Workers Struggles: Asia, Australia and the Pacific
13 September 2003
Miners’ strike in Indonesia enters second week
A strike at coal mining company PT Kaltim Prima Coal (KPC) in East Kalimantan has entered its second week. The mine, one of the largest in the country, is jointly owned by Anglo-American energy company BP PLC and Anglo-Australian mining conglomerate Rio Tinto.
The workers went on strike on August 29, after learning that BP and Rio Tinto were planning to sell their stake in the mine by October to PT Bumi Resources for $US500 million, including retiring $187 million worth of debt. The 2,700-strong workforce is demanding 15 percent of the sales proceeds as a bonus. The current owners say they will pay a bonus, but dismiss the amount sought by workers as “unreasonable”.
The strike is causing production losses of $500,000 daily and a government spokesman said up to $3 million in royalties would be lost if it continued for more than a month. Under its contract, KPC pays 13.5 percent of the proceeds from its output to the government.
The decision by BP and Rio Tinto to sell its holdings in the mine to PT Bumi Resources cuts across a central government ruling made last year that a 20 percent stake should be allocated to the state coal mining firm PT Tambang Batubara Bukit Asam, and 31 percent to the local governments.
Indonesian taxi drivers protest new airport regulations
Hundreds of taxi drivers held a five-hour protest at Soekarno-Hatta International Airport on September 6 to oppose a new regulation by airport operator PT Angkasa Pura. The regulation bans taxi drivers picking up and dropping off passengers in the left lane at Terminals I and II.
The drivers are bitter that they were not informed about the change. It means potential passengers have to cross the street in front of the terminals to get a taxi. The protest was called after a driver attempting to pick up a passenger was ordered away from the terminal by security guards.
Hotel workers demand severance pay in Indonesia
Workers laid off by the Bukit Mutiara Hotel in Batam are preparing a campaign, including legal action, to force the owners to pay them one billion rupiah ($US117,647) in severance pay.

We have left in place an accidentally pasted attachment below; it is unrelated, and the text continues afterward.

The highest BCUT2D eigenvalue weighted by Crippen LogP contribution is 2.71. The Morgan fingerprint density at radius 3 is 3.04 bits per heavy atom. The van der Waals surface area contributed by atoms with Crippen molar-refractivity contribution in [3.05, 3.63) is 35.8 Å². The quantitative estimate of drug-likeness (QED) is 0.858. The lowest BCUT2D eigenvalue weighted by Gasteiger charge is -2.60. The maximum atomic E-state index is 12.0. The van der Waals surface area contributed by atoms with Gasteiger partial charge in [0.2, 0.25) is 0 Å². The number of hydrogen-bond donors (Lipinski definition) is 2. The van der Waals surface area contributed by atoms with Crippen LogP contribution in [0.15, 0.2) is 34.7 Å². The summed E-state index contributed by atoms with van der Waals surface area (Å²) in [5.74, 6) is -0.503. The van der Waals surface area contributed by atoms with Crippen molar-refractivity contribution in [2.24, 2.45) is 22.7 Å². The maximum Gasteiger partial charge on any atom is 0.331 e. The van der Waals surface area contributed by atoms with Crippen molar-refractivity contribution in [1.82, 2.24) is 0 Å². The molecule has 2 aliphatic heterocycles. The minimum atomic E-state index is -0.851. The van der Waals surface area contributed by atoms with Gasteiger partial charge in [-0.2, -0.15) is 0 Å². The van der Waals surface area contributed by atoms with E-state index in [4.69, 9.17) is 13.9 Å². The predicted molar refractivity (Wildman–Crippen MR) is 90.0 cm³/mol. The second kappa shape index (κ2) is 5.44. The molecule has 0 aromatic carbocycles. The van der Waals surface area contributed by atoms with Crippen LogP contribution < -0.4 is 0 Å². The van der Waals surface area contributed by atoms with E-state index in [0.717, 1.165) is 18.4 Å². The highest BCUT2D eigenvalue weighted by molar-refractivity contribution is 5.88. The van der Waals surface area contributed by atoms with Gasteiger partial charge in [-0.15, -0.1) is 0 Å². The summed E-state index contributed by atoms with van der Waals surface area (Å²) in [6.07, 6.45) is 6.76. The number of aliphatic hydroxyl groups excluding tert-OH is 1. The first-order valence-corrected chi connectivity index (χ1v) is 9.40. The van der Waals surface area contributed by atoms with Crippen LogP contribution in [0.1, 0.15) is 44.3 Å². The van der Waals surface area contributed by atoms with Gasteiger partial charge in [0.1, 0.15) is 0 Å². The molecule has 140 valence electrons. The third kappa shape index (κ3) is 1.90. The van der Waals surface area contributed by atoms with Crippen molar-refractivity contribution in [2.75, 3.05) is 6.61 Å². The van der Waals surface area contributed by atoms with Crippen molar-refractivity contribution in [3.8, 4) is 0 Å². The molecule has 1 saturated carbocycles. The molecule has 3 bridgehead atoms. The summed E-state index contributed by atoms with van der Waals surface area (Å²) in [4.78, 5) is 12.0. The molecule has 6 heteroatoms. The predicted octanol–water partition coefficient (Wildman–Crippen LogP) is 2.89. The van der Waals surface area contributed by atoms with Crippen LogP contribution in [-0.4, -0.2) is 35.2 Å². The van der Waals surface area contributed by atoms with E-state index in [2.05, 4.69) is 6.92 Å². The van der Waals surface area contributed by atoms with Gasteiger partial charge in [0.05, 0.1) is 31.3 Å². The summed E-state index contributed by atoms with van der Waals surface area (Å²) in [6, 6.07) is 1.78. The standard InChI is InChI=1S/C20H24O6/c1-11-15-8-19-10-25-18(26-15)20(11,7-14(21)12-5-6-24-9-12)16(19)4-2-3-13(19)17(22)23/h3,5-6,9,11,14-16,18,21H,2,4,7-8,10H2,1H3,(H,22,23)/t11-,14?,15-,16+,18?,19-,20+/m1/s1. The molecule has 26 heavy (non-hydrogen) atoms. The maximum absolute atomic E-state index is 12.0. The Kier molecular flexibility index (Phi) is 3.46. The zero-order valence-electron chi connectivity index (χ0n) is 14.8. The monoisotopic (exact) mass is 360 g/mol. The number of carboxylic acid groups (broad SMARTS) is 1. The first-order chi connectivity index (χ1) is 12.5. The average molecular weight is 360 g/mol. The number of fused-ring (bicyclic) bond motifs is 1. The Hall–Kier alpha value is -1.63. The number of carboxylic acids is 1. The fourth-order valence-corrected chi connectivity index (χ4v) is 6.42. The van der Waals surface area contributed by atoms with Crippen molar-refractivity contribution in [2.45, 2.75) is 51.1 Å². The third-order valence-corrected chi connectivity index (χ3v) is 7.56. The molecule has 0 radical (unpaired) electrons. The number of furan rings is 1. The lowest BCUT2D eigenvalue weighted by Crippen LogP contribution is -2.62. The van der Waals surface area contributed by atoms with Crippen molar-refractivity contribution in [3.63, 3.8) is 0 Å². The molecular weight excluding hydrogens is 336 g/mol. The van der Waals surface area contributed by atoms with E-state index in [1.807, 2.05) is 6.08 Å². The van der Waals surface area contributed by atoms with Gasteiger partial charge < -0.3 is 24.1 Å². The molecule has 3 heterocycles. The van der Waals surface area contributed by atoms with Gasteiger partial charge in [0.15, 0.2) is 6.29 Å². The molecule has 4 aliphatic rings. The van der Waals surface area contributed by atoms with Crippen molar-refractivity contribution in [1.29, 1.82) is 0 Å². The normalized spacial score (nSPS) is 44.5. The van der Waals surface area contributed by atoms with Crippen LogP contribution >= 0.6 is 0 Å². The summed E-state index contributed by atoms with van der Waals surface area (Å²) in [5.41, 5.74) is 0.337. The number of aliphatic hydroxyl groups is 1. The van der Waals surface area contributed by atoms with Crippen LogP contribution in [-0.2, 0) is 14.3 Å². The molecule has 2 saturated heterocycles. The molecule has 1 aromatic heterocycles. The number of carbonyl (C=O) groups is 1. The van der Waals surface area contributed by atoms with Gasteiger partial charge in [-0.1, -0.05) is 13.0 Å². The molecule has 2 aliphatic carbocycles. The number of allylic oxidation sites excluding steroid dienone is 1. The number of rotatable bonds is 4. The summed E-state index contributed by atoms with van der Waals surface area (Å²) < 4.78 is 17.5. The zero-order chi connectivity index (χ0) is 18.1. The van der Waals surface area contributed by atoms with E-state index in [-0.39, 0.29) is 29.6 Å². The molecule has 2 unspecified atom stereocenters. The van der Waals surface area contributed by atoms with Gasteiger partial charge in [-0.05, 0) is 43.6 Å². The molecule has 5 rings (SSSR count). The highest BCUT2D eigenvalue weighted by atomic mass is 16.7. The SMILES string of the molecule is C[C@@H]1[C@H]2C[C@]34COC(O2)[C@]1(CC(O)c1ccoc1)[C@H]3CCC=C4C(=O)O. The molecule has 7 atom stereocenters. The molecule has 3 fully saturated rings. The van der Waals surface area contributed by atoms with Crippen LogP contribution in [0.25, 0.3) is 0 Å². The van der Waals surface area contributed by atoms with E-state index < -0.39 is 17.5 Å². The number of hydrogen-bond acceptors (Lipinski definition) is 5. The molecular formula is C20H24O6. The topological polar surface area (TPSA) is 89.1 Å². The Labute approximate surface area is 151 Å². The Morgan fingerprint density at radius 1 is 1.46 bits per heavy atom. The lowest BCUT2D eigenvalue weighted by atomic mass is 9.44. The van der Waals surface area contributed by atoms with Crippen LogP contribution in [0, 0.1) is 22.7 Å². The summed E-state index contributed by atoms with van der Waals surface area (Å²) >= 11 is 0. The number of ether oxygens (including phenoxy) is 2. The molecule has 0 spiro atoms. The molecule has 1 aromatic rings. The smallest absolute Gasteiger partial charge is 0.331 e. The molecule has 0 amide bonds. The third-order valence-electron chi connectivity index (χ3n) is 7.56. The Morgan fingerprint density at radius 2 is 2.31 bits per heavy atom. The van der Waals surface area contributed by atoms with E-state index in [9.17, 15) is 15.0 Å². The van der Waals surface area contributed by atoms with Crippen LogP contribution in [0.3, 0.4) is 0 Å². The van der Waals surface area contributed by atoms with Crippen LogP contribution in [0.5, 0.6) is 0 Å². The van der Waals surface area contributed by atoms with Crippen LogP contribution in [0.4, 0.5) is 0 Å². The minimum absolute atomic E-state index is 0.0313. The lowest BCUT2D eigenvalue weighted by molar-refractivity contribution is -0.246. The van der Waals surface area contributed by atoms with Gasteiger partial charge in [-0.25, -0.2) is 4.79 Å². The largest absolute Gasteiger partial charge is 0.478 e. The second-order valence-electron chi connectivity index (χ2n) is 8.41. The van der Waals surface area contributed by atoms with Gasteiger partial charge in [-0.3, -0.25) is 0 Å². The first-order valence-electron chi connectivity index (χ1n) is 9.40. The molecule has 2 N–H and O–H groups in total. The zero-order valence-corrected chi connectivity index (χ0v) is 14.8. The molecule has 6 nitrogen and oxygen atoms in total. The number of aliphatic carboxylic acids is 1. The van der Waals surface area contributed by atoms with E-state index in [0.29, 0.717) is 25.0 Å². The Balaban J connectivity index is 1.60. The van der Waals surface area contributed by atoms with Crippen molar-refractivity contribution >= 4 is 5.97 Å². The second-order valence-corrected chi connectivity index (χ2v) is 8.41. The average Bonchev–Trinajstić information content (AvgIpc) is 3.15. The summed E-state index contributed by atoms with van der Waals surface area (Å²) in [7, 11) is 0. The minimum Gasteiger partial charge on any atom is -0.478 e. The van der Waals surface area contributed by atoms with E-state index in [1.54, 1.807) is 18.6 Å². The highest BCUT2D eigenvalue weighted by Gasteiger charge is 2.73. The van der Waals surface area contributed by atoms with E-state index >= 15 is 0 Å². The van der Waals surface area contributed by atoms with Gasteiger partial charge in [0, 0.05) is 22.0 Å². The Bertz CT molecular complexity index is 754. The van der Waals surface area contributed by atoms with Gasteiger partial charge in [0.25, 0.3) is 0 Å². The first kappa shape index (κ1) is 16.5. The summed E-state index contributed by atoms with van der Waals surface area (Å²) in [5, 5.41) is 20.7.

The one-star hotel employing 55 people was closed suddenly on July 31 without the workers being given prior notice. Employees believe the premises will be rented out as a gambling parlor. The chairman of the local branch of the Indonesian Prosperity Labor Union (SBSI) Bambang Yulianto said this week the union would begin legal action against the hotel owners if they failed respond to workers’ demand.
Philippine pineapple process workers strike over wages
Office and technical workers at the giant pineapple company Dole Philippines (Dolefil) went on strike last week over a new collective bargaining agreement (CBA). The workers, members of the Associated Labor Union (ALU), are seeking an 8 percent salary rise and a 12,000-peso ($US224) signing-off bonus. Company management is refusing to increase its offer of 7 percent and 8,000 pesos for signing off.
Management claims that the company’s 4,000 employees average daily wage of 870 pesos ($US16) is above the industry standard. Factory-floor workers’ pay, however, is based on nine categories. The lowest grade worker receives approximately 223 pesos ($US4.16) daily while the highest gets just 511 pesos ($US9.55). The average was determined by including supervisors and executive salaries, which range from 25,000 to 300,000 pesos a month.
Dolefil management wants the National Labor Relations Commission to declare the ongoing strike illegal. It claims that employees are violating a “no strike” clause in the CBA signed in February 2001. The company is also threatening to seek damages of 36 million pesos from the workers and their union.
Philippine mining workers protest over outsourcing
Over 200 workers retrenched by Philex Mining Corporation are consulting labour organisations and lawyers for a possible class suit against the company. The giant copper and gold mining company has been operating for 45 years and has a workforce of approximately 4,000. Most of the retrenched employees have been working there for 15 to 30 years.
A spokesperson for the regional labour organisation Kilusang Mayo Uno (KMU) said the retrenchments are a cost-cutting measure to replace full-time staff with contractual workers. She said Philex plans to retrench 10 percent of its workforce from each department, a total of 300 employees.
Filipino university staff to strike for wage increase
A total of 336 staff employed at the University of San Agustin, in the city of Iloilo, voted this week to strike following stalled negotiations for a new Collective Bargaining Agreement. Central to the deadlock is management’s refusal to pay staff 70 percent of the latest tuition fee increase as stipulated by a government act.